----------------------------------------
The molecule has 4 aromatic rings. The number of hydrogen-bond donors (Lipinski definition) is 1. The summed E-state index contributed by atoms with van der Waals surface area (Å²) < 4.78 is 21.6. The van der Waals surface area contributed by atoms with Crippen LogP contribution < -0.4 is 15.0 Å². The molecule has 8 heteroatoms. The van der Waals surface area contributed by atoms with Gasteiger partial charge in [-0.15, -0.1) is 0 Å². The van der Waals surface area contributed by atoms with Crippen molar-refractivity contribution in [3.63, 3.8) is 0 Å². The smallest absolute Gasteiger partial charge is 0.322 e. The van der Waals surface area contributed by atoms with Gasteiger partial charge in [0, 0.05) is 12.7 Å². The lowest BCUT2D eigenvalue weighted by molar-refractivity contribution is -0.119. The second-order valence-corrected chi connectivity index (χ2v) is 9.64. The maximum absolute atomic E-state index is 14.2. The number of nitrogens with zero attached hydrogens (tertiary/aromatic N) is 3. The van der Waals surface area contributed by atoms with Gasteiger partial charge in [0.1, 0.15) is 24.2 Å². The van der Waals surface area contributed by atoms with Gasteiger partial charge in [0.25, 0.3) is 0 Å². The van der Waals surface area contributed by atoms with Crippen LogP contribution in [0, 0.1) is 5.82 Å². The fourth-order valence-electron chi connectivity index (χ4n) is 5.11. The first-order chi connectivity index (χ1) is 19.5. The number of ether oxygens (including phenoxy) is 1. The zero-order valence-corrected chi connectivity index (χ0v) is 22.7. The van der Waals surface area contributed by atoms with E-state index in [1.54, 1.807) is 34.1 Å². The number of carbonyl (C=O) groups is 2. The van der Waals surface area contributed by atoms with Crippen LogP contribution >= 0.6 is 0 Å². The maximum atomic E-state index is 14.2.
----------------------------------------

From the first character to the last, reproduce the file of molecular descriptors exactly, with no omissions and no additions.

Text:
The molecule has 4 aromatic rings. The number of hydrogen-bond donors (Lipinski definition) is 1. The summed E-state index contributed by atoms with van der Waals surface area (Å²) < 4.78 is 21.6. The van der Waals surface area contributed by atoms with Crippen LogP contribution < -0.4 is 15.0 Å². The molecule has 8 heteroatoms. The van der Waals surface area contributed by atoms with Gasteiger partial charge in [-0.15, -0.1) is 0 Å². The van der Waals surface area contributed by atoms with Crippen molar-refractivity contribution in [3.63, 3.8) is 0 Å². The smallest absolute Gasteiger partial charge is 0.322 e. The van der Waals surface area contributed by atoms with Gasteiger partial charge in [0, 0.05) is 12.7 Å². The lowest BCUT2D eigenvalue weighted by molar-refractivity contribution is -0.119. The second-order valence-corrected chi connectivity index (χ2v) is 9.64. The maximum absolute atomic E-state index is 14.2. The number of nitrogens with zero attached hydrogens (tertiary/aromatic N) is 3. The van der Waals surface area contributed by atoms with Gasteiger partial charge in [0.1, 0.15) is 24.2 Å². The van der Waals surface area contributed by atoms with Gasteiger partial charge in [0.25, 0.3) is 0 Å². The van der Waals surface area contributed by atoms with Crippen LogP contribution in [0, 0.1) is 5.82 Å². The fourth-order valence-electron chi connectivity index (χ4n) is 5.11. The first-order chi connectivity index (χ1) is 19.5. The number of ether oxygens (including phenoxy) is 1. The zero-order valence-corrected chi connectivity index (χ0v) is 22.7. The van der Waals surface area contributed by atoms with E-state index in [1.54, 1.807) is 34.1 Å². The number of carbonyl (C=O) groups is 2. The van der Waals surface area contributed by atoms with Crippen LogP contribution >= 0.6 is 0 Å². The maximum atomic E-state index is 14.2.